Everyone in the construction industry has been likely been inundated with notices and articles around the implementation of the new Construction Act and for good reason – the changes are sweeping and significant. The introduction of prompt payment measures and adjudication mechanisms has the potential to radically change the way money moves through construction projects in Ontario. And while these measures will not come into force until October 2019, stakeholders would be wise to start planning now. This is particularly true for smaller contractors and trades that lack the administrative and finance infrastructure of their larger counterparts.
The new provisions of the Construction Act are largely modelled on legislation from Great Britain, the Housing Grants, Construction and Regeneration Act (1996). The introduction of prompt payment and adjudication in the UK is widely held to have been very successful, so the UK seems like a useful place to look if we’re curious about the impact of its introduction here.
Doug Wass and Mark Lawrence of Macfarlanes LLP highlight the obvious challenges associated with moving from the current model of extensive surveys and general indifference to subcontractor invoices to one in which payment must be issued within 28 days. They also pick up on a less obvious issue: the need for businesses to invest in the administrative structures necessary to operate in a prompt payment environment. Trades and GCs alike will need to have sufficient staff, and internal processes, to ensure invoices are issued and evaluated in a timely manner, and that any responding notices go out in the prescribed timelines. Failure to do so could expose a contractor to an obligation to pay out sub-trades without having collected on its own invoice.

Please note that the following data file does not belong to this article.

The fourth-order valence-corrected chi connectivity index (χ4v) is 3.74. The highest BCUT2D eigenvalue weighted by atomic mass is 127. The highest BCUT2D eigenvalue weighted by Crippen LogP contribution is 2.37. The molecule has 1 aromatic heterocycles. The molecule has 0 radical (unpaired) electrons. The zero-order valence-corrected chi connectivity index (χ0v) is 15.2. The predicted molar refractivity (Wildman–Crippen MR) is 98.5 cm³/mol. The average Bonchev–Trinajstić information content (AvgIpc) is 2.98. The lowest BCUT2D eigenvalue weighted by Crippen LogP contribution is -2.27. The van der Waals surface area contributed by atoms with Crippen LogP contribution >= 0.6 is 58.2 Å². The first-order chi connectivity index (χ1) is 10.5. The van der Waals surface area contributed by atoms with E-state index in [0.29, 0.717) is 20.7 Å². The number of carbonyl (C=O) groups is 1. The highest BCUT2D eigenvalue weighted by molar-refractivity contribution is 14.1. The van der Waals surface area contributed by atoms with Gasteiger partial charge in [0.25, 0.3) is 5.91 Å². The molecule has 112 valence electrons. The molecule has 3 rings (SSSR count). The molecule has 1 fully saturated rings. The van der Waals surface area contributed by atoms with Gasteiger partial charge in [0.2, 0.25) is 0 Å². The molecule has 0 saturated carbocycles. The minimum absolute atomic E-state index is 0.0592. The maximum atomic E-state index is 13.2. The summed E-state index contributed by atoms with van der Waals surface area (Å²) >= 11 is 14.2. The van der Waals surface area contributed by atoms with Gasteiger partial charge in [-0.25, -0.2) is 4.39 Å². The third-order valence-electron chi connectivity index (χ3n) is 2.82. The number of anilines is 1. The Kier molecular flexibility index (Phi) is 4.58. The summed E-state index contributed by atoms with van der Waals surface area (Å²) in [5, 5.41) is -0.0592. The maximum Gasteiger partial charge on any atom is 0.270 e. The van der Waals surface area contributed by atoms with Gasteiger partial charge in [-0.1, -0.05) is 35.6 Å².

Matt Malloy of MCMS Ltd. offers insights on the scope of matters that can be dealt with in adjudication, as well as the phenomenal amount of material that can be produced by parties in only 30 days. The short timelines involved with an adjudication will present another interesting wrinkle for contractors and trades in Ontario, and there are serious questions about the power dynamics involved in this kind of scenario that need to be addressed. Where does the advantage lie – with a large corporation with significant internal resources that can be devoted to supporting a dispute, or with a smaller but perhaps more nimble trade that can plan a referral in advance and force its larger opponent to react on short notice?
Finally, for those interested in a long (but extremely useful) read, Rudiger Tscherning at the University of Alberta’s Faculty of Law has published an extensive discussion of the lessons Ontario can draw from the UK’s experience with adjudication. In addition to the idea of ‘adjudication by ambush’ set out above, he identifies issues with serial adjudications, late decisions, enforcing decisions and payment collection. A particularly interesting point is his admonition to avoid complicating the ‘rough and ready’ justice of adjudication with ‘procedural niceties’.
The introduction of prompt payment and adjudication in Ontario will present challenges and opportunities, but the latter will be more readily available to those companies that have the foresight to consider the implications of the changes and plan ahead.